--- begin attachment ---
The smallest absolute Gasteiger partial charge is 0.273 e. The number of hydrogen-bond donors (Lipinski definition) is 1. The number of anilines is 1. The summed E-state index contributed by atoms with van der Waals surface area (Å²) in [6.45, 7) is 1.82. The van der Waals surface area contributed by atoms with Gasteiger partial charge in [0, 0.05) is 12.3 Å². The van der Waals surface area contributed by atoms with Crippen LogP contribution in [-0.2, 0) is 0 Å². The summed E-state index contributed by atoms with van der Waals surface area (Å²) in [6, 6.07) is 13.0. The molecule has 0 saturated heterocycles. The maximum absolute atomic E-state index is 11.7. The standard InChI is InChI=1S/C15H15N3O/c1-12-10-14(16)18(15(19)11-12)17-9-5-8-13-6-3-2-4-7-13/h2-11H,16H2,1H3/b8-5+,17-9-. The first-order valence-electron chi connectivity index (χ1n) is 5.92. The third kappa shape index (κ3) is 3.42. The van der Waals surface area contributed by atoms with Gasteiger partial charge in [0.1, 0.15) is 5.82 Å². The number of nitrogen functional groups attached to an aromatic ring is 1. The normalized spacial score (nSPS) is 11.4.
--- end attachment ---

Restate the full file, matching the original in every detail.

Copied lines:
The smallest absolute Gasteiger partial charge is 0.273 e. The number of hydrogen-bond donors (Lipinski definition) is 1. The number of anilines is 1. The summed E-state index contributed by atoms with van der Waals surface area (Å²) in [6.45, 7) is 1.82. The van der Waals surface area contributed by atoms with Gasteiger partial charge in [0, 0.05) is 12.3 Å². The van der Waals surface area contributed by atoms with Crippen LogP contribution in [-0.2, 0) is 0 Å². The summed E-state index contributed by atoms with van der Waals surface area (Å²) in [6, 6.07) is 13.0. The molecule has 0 saturated heterocycles. The maximum absolute atomic E-state index is 11.7. The standard InChI is InChI=1S/C15H15N3O/c1-12-10-14(16)18(15(19)11-12)17-9-5-8-13-6-3-2-4-7-13/h2-11H,16H2,1H3/b8-5+,17-9-. The first-order valence-electron chi connectivity index (χ1n) is 5.92. The third kappa shape index (κ3) is 3.42. The van der Waals surface area contributed by atoms with Gasteiger partial charge in [0.1, 0.15) is 5.82 Å². The number of nitrogen functional groups attached to an aromatic ring is 1. The normalized spacial score (nSPS) is 11.4.